You don’t normally expect to make friends in New York. In America’s frantic, bustling city you would expect to be barged into and shouted at before you have a friendly conversation with a stranger on the street.
But last weekend was marathon weekend. And on marathon weekend – everything changes.
50,000 runners and their families and friends descend on the city for the marathon. Roads are blocked off, subway stations closed, and yet the city is full of joy.
Excitable supporters laden with banners, bells and home-made posters buzzed with anticipation as they walked the streets of the city. I found myself cheering on runners near Central Park side by side with 2 people I had never seen before in my life. On the subway people actually talked to each other.
People gave their seats up on the subway to anyone in a blue Marathon top or foil blanket…I congratulated random people on the street and was genuinely impressed by them as people. Regardless of their gender, colour, political views or walks of life. People were impressed by people. Full stop.
Sport can be diluted. It can be hit by scandal, drug cheating, fraud, bribery and corruption. I have had to come to terms with the fact that the organisation which I hold most highly to the purest ideals of human achievement, the International Olympic Committee, is flawed and corrupt.
Reading the sports pages can be depressing even if you don’t read the poor performance of your home team. Every day there seems to be a new scandal – most often in governance. This year alone England Football Manager Sam Allardyce was sacked after one match due to links with player ownership cheating. Russian athletes were banned from the Olympics after the discovery of state-sponsored doping, but the country’s Judo team were cleared to compete probably thanks to the influence of their honorary President Vladamir Putin. And the Head of the Kenyan track and field team came under investigation after he was recorded offering to warn athletes 12 hours in advance of their doping tests in exchange for £10,000.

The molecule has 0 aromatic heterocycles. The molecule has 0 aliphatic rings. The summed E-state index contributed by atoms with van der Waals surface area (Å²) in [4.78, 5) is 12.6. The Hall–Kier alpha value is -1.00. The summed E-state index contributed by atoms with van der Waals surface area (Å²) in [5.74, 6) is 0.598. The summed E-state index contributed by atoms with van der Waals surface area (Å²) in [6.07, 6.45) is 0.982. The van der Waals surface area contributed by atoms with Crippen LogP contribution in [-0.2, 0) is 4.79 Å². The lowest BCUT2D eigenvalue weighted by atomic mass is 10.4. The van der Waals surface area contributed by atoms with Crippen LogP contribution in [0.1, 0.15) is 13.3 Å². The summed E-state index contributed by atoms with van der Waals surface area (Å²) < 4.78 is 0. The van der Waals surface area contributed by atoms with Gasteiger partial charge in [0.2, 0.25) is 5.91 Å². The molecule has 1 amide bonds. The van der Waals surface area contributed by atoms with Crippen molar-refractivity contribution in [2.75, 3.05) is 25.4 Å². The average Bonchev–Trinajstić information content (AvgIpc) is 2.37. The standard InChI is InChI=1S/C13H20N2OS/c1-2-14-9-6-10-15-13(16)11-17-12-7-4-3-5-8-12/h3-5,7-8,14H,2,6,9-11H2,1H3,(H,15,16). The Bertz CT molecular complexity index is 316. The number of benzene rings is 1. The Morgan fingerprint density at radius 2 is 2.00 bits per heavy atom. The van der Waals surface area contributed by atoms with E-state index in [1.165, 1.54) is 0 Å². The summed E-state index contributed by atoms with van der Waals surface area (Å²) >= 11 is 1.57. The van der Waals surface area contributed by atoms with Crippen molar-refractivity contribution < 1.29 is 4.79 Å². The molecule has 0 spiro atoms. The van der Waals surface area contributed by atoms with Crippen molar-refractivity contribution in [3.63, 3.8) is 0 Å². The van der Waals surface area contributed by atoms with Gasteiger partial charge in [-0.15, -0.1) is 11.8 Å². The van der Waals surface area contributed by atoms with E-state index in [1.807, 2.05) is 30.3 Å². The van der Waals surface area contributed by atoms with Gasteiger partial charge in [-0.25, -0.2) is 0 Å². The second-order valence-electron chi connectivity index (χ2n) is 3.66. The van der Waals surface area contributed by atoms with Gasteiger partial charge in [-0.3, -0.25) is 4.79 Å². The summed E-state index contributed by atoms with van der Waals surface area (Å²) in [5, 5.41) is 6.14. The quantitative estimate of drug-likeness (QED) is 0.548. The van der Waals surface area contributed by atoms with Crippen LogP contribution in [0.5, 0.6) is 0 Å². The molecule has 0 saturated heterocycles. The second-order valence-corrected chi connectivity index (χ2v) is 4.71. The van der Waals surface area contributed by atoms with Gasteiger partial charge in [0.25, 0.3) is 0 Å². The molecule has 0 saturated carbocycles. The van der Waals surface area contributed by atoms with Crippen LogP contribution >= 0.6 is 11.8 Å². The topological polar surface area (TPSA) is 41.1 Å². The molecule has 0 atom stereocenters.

2016, the year of the Olympics, should have been better. 6 weeks out from the end of the year, it’s shaping as bad as any previous year. People like Seb Coe, London’s Chief Games Maker, has promised to clean up the IAAF. But progress is slow and bodies like the IOC remain hesitant to make the crack downs which are necessary. Leaving us with the question, if the IOC aren’t prepared to take action, who will be?
But despite these fundamental, ingrained problems, I believe that there remains things to be hopeful for in sport. And it was my weekend in New York that reminded me of that.
Sport, in its purest form, remains the simple principle of setting a challenge for yourself, working bloody hard towards it and achieving something great at the end. Whether you are Simone Biles and planning the path to a ridiculous number of Olympic Gold Medals or you are a 60 year old taking up running for the first time and pin-pointing the marathon as a life-changing goal.
You can sideline sport because of its problems, it can be sexist, elitist, racist and hold any number of other prejudices. But if we remain true to the basic level of a child who receives his first football for Christmas and spends the rest of the day pestering every single family member to go out into the rain to play with him, I think we will find a way out of the mess.
Sport has the potential to change things. To be an example of progress, improvement and inclusion.
In sport we can prove that we are capable of continuing in adversity. Patrick Downes came back after losing his leg in the Boston Marathon bombing and ran the 26.2 miles in 2016. Terry Fox was diagnosed with cancer and decided to embark on an epic challenge to run a cross the entirety of Canada. And Sarah Attar proved to women across the world that if a female from Saudi Arabia can run in the Olympics then anyone should be free to do so.
It is all of these stories which we should hold sport accountable to. Sport can be inspiring and important. Sport is about proving the goodness in people and not simply how good they can be. And as Nelson Mandela said, ‘Sport has the power to change the world.”
In these uncertain times in sport and across the world, why don’t we put ourselves in marathon day fever, and go out and do some good in the world.